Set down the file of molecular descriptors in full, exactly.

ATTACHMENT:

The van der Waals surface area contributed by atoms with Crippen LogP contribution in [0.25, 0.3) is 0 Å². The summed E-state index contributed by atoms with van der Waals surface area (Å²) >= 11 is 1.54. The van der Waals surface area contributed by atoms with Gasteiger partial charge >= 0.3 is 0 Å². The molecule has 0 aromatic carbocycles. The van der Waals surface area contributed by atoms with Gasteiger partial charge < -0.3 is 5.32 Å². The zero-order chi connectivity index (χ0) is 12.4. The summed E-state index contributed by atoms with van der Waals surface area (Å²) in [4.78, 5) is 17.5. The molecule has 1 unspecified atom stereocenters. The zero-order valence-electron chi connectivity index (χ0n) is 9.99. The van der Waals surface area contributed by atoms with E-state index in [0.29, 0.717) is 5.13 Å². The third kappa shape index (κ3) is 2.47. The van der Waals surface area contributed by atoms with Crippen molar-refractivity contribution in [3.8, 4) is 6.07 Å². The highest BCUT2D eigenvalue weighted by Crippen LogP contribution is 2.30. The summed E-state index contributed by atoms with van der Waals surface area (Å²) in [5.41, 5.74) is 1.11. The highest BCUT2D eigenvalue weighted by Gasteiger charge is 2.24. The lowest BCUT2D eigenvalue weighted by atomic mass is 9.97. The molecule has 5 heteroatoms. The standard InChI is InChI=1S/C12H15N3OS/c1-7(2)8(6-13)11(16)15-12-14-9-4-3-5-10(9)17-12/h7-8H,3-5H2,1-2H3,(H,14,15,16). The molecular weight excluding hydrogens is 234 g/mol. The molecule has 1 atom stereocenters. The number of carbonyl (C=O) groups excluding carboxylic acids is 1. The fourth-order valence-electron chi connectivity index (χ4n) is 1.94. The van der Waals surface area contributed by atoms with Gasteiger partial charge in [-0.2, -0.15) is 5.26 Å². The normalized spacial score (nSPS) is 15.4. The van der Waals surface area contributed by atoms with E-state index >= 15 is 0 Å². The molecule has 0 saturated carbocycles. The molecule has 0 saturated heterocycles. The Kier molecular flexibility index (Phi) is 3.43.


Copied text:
The van der Waals surface area contributed by atoms with Crippen LogP contribution in [0.25, 0.3) is 0 Å². The summed E-state index contributed by atoms with van der Waals surface area (Å²) >= 11 is 1.54. The van der Waals surface area contributed by atoms with Gasteiger partial charge >= 0.3 is 0 Å². The molecule has 0 aromatic carbocycles. The van der Waals surface area contributed by atoms with Gasteiger partial charge < -0.3 is 5.32 Å². The zero-order chi connectivity index (χ0) is 12.4. The summed E-state index contributed by atoms with van der Waals surface area (Å²) in [4.78, 5) is 17.5. The molecule has 1 unspecified atom stereocenters. The zero-order valence-electron chi connectivity index (χ0n) is 9.99. The van der Waals surface area contributed by atoms with E-state index in [0.29, 0.717) is 5.13 Å². The third kappa shape index (κ3) is 2.47. The van der Waals surface area contributed by atoms with Crippen molar-refractivity contribution in [3.8, 4) is 6.07 Å². The highest BCUT2D eigenvalue weighted by Crippen LogP contribution is 2.30. The summed E-state index contributed by atoms with van der Waals surface area (Å²) in [5.41, 5.74) is 1.11. The highest BCUT2D eigenvalue weighted by Gasteiger charge is 2.24. The lowest BCUT2D eigenvalue weighted by atomic mass is 9.97. The molecule has 5 heteroatoms. The standard InChI is InChI=1S/C12H15N3OS/c1-7(2)8(6-13)11(16)15-12-14-9-4-3-5-10(9)17-12/h7-8H,3-5H2,1-2H3,(H,14,15,16). The molecular weight excluding hydrogens is 234 g/mol. The molecule has 1 atom stereocenters. The number of carbonyl (C=O) groups excluding carboxylic acids is 1. The fourth-order valence-electron chi connectivity index (χ4n) is 1.94. The van der Waals surface area contributed by atoms with Gasteiger partial charge in [-0.2, -0.15) is 5.26 Å². The normalized spacial score (nSPS) is 15.4. The van der Waals surface area contributed by atoms with E-state index >= 15 is 0 Å². The molecule has 0 saturated carbocycles. The molecule has 0 saturated heterocycles. The Kier molecular flexibility index (Phi) is 3.43.